A large tablet-like touch screen is set to replace buttons in Swedish vehicle manufacturer Volvo’s newly updated sports utility vehicle (SUV), the XC90.
The XC90 will be revealed later this year, with Volvo stating that the vehicle will change the way drivers operate their cars by dispensing with the normal array of buttons and replacing them with a touch screen, a head-up display and thumb controls on the steering wheel.
The result is a modern in-car control system, which is significantly easier to use than previous models, ensuring that drivers will be able to keep their eyes on the road as much as possible while operating or making adjustments to the system.
The new digital system also makes efficient use of the car’s interior space, offering a range of additional benefits, such as integrated cloud-based applications for music streaming and other services, which include the world’s first integrated Park and Pay application, and the ability to mirror and use Apple iOS devices in the touch screen display.
Volvo Car Group electronics and e-propulsion engineering VP Dr Thomas Müller states that the way in which the driver interacts with a car’s system is becoming progressively more important, as cars become connected to the Internet, a far wider range of functions and entertainment services are offered.
“It is essential that these services are offered in a way that does not reduce safety levels and in a manner that is easy to understand for the driving task,” he says.
The typical driver control system available in many other premium cars on the market can involve 30 or more buttons that are spread across a dashboard, making it challenging for drivers to locate and operate, and thus causing distractions.
Volvo’s new interface, part of its sound and navigation system called Sensus, incorporates the latest touch screen hardware and software, allowing drivers to build an instinctive understanding of how the system works, where the controls are located and how to operate them.
Volvo Car Group senior design VP Thomas Ingenlath says smooth interaction without distraction has been the guiding expression for Volvo designers and engineers. “The in-car control system is designed to keep eyes on the road and hands on the wheel as much as possible,” he says.
The touch screen replaces the traditional selection of buttons and controls in the centre stack with one sleek control panel. This central panel interacts with an adaptive digital instrument cluster in front of the driver, while vital information is projected on the head-up display on the lower part of the windscreen. The user interface also includes thumb-reach controls on the steering wheel and voice control.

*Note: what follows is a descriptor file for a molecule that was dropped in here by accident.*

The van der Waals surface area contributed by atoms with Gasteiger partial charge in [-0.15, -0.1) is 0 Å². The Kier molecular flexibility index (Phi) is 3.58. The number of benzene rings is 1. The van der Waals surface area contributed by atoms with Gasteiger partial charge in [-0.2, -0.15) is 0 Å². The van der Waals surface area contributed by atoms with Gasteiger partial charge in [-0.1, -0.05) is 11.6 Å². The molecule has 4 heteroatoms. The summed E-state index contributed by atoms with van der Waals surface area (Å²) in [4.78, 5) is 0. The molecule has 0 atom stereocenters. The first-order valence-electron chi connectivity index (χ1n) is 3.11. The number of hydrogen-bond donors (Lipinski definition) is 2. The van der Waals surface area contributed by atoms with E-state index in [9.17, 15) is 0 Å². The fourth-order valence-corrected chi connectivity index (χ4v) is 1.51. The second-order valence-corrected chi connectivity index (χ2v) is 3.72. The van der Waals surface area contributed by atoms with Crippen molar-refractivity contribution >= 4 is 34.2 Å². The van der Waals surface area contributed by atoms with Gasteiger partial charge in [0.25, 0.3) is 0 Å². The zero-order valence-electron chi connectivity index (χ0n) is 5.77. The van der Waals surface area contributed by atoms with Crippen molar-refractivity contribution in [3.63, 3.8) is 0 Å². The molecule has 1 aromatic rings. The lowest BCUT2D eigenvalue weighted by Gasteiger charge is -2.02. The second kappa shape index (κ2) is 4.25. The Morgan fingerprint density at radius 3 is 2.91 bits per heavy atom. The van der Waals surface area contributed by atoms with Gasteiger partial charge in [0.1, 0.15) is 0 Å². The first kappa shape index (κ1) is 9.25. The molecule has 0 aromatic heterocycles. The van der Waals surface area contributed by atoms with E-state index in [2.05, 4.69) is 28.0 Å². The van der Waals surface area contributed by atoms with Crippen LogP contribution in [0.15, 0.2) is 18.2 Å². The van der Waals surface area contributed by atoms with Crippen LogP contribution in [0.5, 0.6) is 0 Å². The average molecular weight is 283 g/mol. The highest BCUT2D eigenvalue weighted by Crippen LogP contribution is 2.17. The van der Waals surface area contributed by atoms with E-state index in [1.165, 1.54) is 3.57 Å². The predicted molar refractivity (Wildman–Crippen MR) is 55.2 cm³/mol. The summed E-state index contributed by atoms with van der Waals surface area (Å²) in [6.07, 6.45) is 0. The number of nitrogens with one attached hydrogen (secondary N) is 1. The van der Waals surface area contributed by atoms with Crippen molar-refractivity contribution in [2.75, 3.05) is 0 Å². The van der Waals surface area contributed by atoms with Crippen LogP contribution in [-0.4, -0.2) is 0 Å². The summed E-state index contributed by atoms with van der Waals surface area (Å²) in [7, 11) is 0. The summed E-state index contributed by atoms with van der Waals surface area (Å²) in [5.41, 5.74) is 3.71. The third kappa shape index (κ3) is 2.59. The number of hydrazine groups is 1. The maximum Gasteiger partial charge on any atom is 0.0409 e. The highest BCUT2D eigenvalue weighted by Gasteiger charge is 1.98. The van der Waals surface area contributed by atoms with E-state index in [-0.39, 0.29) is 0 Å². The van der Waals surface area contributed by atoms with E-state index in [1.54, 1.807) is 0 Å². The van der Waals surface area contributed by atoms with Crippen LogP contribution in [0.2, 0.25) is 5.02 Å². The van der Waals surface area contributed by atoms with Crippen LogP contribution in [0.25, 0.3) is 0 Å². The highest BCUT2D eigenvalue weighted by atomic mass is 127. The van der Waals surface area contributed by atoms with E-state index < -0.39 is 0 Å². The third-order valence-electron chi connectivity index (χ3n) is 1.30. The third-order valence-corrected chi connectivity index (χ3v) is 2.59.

Volvo Car Group senior research and development VP Dr Peter Mertens explains that using the screen is so logical that it will quic-kly become part of the drivers muscle memory. “Information, navigation and media are high up and easy to check. The phone controls, application icons and climate controls are located low and are comfortable to reach and touch. All of this logic is based on extensive usability and user experience research and the latest technology,” he states.
The layout on the portrait-orientated screen can be described as a stack of flexible ‘tiles’, each displaying a key function.
Navigation is on top, followed by media and telephone. A thin notification band is located above the tiles, while the digital climate controls form the ‘foundation’ of the menu.
When one of the tiles on the touch screen expands on interaction, the others are compressed, but remain visible and instantly accessible. This enhances the user-friendliness of the touch screen, with no need to go through a main menu when switching between functions.
“The adaptive digital instrument cluster and the head-up display ensure that the most relevant information is always available where the driver needs it,” says Ingenlath.
The connected experience of the updated XC90 comes through the Swedish multinational communications technology and services provider Ericsson-based cloud solution and the navigation system, which provides the possibility to remotely update content.
Sensus includes a broad selection of cloud-based applications. The selection of cloud-based services, which may vary depending on the market, includes Internet radio, connected navigation, finding and paying for parking, discovering new restaurants at a destination and streaming of music.
“The new Volvo XC90 will not only tell you when it is time to visit the garage but also suggest an appointment for you at a Volvo dealership. The Connected Service Booking application is the first step in making the dealer workshop fully integrated into the connected ecosystem,” says Dr Müller.
The new XC90 is the first Volvo to offer con- sumer electronics company Apple CarPlay, which brings selected features and services familiar to iPad, iPhone and iPod users dir- ectly into the car through the centre console touch screen display.
Users will immediat- ely recognise the familiar icons for their basic Apple applications, such as phone, messages, music and navigation.